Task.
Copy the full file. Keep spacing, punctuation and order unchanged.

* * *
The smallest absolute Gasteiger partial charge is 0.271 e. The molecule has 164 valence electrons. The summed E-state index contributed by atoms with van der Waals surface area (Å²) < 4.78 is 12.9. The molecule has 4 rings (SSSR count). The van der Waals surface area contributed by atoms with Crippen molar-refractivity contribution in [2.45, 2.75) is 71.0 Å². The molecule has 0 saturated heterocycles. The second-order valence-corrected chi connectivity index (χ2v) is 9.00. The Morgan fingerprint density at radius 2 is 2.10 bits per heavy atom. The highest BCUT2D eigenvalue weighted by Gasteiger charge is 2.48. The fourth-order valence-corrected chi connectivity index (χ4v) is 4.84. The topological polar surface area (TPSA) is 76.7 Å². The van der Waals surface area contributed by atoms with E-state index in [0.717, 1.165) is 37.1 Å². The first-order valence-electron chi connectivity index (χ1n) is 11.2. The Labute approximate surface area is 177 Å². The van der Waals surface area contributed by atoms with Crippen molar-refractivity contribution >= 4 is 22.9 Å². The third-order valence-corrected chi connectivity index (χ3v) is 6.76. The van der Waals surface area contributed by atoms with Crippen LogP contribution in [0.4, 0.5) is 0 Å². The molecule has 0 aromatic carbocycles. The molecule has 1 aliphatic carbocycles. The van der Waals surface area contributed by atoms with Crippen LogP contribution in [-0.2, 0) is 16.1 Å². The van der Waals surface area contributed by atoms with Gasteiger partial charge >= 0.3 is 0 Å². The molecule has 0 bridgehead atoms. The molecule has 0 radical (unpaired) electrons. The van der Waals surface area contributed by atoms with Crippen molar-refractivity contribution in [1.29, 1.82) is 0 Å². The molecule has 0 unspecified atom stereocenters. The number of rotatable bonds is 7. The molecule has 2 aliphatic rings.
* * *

The smallest absolute Gasteiger partial charge is 0.271 e. The molecule has 164 valence electrons. The summed E-state index contributed by atoms with van der Waals surface area (Å²) < 4.78 is 12.9. The molecule has 4 rings (SSSR count). The van der Waals surface area contributed by atoms with Crippen molar-refractivity contribution in [2.45, 2.75) is 71.0 Å². The molecule has 0 saturated heterocycles. The second-order valence-corrected chi connectivity index (χ2v) is 9.00. The Morgan fingerprint density at radius 2 is 2.10 bits per heavy atom. The highest BCUT2D eigenvalue weighted by Gasteiger charge is 2.48. The fourth-order valence-corrected chi connectivity index (χ4v) is 4.84. The topological polar surface area (TPSA) is 76.7 Å². The van der Waals surface area contributed by atoms with E-state index in [0.717, 1.165) is 37.1 Å². The first-order valence-electron chi connectivity index (χ1n) is 11.2. The Labute approximate surface area is 177 Å². The van der Waals surface area contributed by atoms with Crippen molar-refractivity contribution >= 4 is 22.9 Å². The third-order valence-corrected chi connectivity index (χ3v) is 6.76. The van der Waals surface area contributed by atoms with Crippen LogP contribution in [0.4, 0.5) is 0 Å². The molecule has 0 aromatic carbocycles. The molecule has 1 aliphatic carbocycles. The van der Waals surface area contributed by atoms with Crippen LogP contribution in [-0.2, 0) is 16.1 Å². The van der Waals surface area contributed by atoms with Gasteiger partial charge >= 0.3 is 0 Å². The molecule has 0 bridgehead atoms. The molecule has 0 radical (unpaired) electrons. The van der Waals surface area contributed by atoms with Crippen molar-refractivity contribution in [1.29, 1.82) is 0 Å². The molecule has 0 unspecified atom stereocenters. The number of rotatable bonds is 7. The molecule has 2 aliphatic rings.